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Dept of Treasury Letter by mehdiana15

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									Here is a letter from the Director of the Secret Service to US
Rep. Don Edwards, D-California, in response to questions raised
by Edwards' Subcommittee. This copy comes from Computer Professionals
for Social Responsibility in Washington, DC.

                                         DEPARTMENT OF TREASURY
                                         UNITED STATES SECRET SERVICE
                                          WASHINGTON, DC 20223
                                         APR 30 1990

 The Honorable Don Edwards
 Chairman
 Subcommittee on Civil and Constitutional Rights
 Committee on the Judiciary
 House of Representatives
 Washington, D.C. 20515

 Dear Mr. Chairman:

 Thank you for your letter of April 3, 1990, concerning your
 committee's interest in computer fraud. We welcome the
 opportunity to discuss this issue with your committee and I
 hope the following responses adequately answer your
 questions.

 Question 1:

 Please describe the Secret Service's process for investigating
 computer related crimes under Title 18, United States Code,
 Section 1030 and any other related statutes.

 Response:

 The process by which the Secret Service investigates
 computer related crimes is similar to the methods we use to
 investigate other types of criminal investigations. Most of the
 investigative techniques are the same; surveillances, record
 checks, witness and suspect interviews, etc. the primary
 difference is we had to develop resources to assist in the
 collection and review of computer evidence.

 To provide our agents with this expertise, the secret service
 developed a computer fraud investigation course which, as of
 this date, has trained approximately 150 agents in the proper
 methods for conducting a computer fraud investigation.
 Additionally, we established a computer Diagnostics center,
 staffed with computer professional, to review evidence on
 computer systems.

 Referrals of computer related criminal investigations occur in
 much the same manner as any other case. A victim sustains a
 loss and reports the crime, or, a computer related crime is
 discovered during the course of another investigation.
In the investigations we do select, it is not our intention to
attempt to supplant local or state law enforcement. We
provide enforcement in those cases that are interstate or
international in nature and for one reason or another are
beyond the capability of state and local law enforcement
agencies.

When computer related crimes are referred by the various
affected industries to the local field offices, the Special
Agent in Charge (SAIC) determines which cases will be
investigated based on a variety of criteria. Each SAIC must
consider the economic impact of each case, the prosecutive
guidelines of the United States Attorney, and the investigative
resources available in the office to investigate the case .

In response to the other portion of your question, the other
primary statute we use to investigate computer related crimes
is Title 18, United States Code, Section 1029 ( Access Device
Fraud). This service has primary jurisdiction in those cases
which are initiated outside a bank and do not involve
organized crime, terrorism, or foreign counterintelligence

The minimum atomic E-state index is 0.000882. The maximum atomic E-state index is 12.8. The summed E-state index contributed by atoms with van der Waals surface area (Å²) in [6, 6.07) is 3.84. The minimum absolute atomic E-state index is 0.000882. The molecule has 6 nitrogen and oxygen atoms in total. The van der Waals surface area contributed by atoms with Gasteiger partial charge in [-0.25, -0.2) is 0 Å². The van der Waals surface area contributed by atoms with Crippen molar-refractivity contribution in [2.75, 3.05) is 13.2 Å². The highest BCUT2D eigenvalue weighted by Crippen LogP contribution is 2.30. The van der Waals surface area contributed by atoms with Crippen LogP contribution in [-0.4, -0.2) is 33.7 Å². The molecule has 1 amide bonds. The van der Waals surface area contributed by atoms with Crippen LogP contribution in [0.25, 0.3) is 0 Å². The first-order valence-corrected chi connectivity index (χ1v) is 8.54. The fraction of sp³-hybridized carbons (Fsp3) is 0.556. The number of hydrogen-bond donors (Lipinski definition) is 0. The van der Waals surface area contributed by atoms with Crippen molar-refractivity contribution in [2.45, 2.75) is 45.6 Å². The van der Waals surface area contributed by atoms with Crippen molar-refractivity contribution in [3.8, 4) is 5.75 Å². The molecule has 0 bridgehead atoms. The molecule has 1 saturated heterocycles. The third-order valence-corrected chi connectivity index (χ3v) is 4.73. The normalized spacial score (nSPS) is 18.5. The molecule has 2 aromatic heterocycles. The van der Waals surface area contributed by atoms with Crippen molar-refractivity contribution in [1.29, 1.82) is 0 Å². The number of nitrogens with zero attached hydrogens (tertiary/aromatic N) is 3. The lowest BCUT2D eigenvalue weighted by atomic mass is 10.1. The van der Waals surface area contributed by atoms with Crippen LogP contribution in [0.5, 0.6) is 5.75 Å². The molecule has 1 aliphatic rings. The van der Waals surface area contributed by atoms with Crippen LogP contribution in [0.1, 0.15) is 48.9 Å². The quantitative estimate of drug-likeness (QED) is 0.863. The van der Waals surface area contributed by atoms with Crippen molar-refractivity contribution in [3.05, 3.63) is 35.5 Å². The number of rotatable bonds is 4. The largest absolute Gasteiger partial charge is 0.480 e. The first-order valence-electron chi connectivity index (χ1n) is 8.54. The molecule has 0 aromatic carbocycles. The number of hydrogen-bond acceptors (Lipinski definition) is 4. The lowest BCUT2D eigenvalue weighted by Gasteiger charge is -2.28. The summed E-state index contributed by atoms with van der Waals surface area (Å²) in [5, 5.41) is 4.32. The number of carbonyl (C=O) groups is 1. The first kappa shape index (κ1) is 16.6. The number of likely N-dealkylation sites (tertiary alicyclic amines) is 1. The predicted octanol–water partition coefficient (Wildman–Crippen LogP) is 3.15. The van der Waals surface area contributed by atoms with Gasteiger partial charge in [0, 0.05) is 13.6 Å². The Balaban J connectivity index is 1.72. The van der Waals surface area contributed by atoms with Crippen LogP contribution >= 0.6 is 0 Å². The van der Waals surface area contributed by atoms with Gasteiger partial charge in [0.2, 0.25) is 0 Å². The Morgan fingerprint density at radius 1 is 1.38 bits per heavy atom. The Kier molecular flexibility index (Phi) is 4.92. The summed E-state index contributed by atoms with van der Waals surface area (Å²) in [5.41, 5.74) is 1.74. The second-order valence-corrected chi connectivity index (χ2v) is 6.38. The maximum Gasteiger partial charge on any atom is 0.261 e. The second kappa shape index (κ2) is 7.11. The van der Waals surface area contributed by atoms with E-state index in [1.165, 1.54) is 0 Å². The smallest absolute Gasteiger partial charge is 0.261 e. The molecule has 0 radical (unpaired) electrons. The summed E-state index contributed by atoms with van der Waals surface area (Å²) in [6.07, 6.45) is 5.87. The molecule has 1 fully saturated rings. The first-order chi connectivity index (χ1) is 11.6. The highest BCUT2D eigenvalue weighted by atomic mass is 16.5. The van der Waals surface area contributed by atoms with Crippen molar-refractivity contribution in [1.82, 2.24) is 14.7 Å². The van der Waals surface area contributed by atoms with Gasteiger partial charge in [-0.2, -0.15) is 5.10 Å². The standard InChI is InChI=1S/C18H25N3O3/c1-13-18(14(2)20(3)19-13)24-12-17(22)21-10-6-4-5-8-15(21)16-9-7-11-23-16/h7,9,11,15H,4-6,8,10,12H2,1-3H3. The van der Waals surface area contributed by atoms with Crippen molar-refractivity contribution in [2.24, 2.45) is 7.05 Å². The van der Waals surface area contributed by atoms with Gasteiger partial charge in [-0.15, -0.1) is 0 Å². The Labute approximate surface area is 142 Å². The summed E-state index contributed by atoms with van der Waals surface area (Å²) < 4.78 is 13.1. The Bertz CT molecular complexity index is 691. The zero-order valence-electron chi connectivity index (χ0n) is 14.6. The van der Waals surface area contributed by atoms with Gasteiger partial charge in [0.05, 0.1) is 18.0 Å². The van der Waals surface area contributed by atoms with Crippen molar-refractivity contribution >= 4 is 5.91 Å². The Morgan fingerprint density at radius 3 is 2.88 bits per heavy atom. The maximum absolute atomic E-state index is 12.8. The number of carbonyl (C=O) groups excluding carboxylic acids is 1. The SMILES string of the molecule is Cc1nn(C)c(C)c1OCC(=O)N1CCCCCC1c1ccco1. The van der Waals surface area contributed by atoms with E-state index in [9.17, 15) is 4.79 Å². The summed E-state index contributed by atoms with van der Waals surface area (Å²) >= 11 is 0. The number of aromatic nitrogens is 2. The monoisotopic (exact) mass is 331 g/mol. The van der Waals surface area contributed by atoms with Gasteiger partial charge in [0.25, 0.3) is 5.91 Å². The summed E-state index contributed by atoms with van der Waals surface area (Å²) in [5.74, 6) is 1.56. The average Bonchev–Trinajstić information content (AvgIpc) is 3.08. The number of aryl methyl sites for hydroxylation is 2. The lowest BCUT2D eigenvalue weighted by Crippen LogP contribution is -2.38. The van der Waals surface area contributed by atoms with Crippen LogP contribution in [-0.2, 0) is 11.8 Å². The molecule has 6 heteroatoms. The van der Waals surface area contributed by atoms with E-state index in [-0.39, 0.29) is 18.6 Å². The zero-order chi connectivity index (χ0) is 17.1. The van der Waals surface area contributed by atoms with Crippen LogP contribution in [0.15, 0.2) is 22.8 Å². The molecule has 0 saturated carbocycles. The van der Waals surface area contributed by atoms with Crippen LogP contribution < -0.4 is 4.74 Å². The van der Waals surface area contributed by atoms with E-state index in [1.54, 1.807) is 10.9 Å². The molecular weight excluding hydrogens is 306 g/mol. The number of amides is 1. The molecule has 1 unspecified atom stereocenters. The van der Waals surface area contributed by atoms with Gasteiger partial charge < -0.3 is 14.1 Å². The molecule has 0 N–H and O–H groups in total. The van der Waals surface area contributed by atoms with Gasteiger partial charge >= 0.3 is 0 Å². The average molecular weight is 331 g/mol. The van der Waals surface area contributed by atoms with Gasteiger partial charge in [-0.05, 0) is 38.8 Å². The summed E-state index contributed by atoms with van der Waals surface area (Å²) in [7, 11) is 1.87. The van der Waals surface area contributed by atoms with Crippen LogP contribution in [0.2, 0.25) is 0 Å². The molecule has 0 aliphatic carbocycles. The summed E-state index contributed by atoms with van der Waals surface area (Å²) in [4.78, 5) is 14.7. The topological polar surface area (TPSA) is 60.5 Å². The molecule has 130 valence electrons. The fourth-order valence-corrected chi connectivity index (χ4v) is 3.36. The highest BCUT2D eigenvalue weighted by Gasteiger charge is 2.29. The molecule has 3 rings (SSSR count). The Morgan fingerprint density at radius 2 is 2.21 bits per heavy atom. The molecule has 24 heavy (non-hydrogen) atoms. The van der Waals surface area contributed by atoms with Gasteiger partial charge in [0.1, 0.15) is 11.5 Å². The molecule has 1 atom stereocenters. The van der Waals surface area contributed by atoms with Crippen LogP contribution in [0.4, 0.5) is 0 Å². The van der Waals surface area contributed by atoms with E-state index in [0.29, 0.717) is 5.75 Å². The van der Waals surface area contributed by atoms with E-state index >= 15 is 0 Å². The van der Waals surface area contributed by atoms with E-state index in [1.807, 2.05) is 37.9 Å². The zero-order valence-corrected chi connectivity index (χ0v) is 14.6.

(traditional responsibilities of the FBI).

The term "access device" encompasses credit cards, debit
cards, automatic teller machines (ATM) cards, personal
identification numbers (PIN's) used to activate ATM machines,
credit or debit card account numbers, long distance telephone
access codes, computer passwords and logon sequences, and
among other things the computer chips in cellular car phones
which assign billing.

Additionally, this Service has primary jurisdiction in cases
involving electronic fund transfers by consumer (individuals)
under Title 15, U. S. code, section 169n (Electronic Fund
Transfer Act). This could involve any scheme designed to
defraud EFT systems used by the public, such as pay by phone
systems, home banking, direct deposit, automatic payments,
and violations concerning automatic teller machines. If the
violations can be construed to be a violation of the banking
laws by bank employee, the FBI would have primary
jurisdiction.

There are many other statutes which have been used to
prosecute computer criminals but it is within the purview of
the U.S. Attorney to determine which statute will be used to
prosecute an individual.

Question 2:

Has the Secret Service ever monitored any computer bulletin
boards or networks? Please describe the procedures for
initiating such monitoring, and list those computer bulletin
boards or networks monitored by the Secret Service since
January 1988.
Response:

Yes, we have occasionally monitored computer bulletin boards.
The monitoring occurred after we received complaints
concerning criminal activity on a particular computer bulletin
board. The computer bulletin boards were monitored as part of
an official investigation and in accordance with the directives
of the Electronic Communications Privacy Act of 1986 (Title
18 USC 2510)

The procedures used to monitor computer bulletin boards
during an official investigation have involved either the use of
an informant (under the direct supervision of the investigating
agent) or an agent operating in an undercover capacity. In
either case, the informant or agent had received authorization
from the computer bulletin board's owner/operator to access
the system.

We do not keep records of the bulletin boards which we have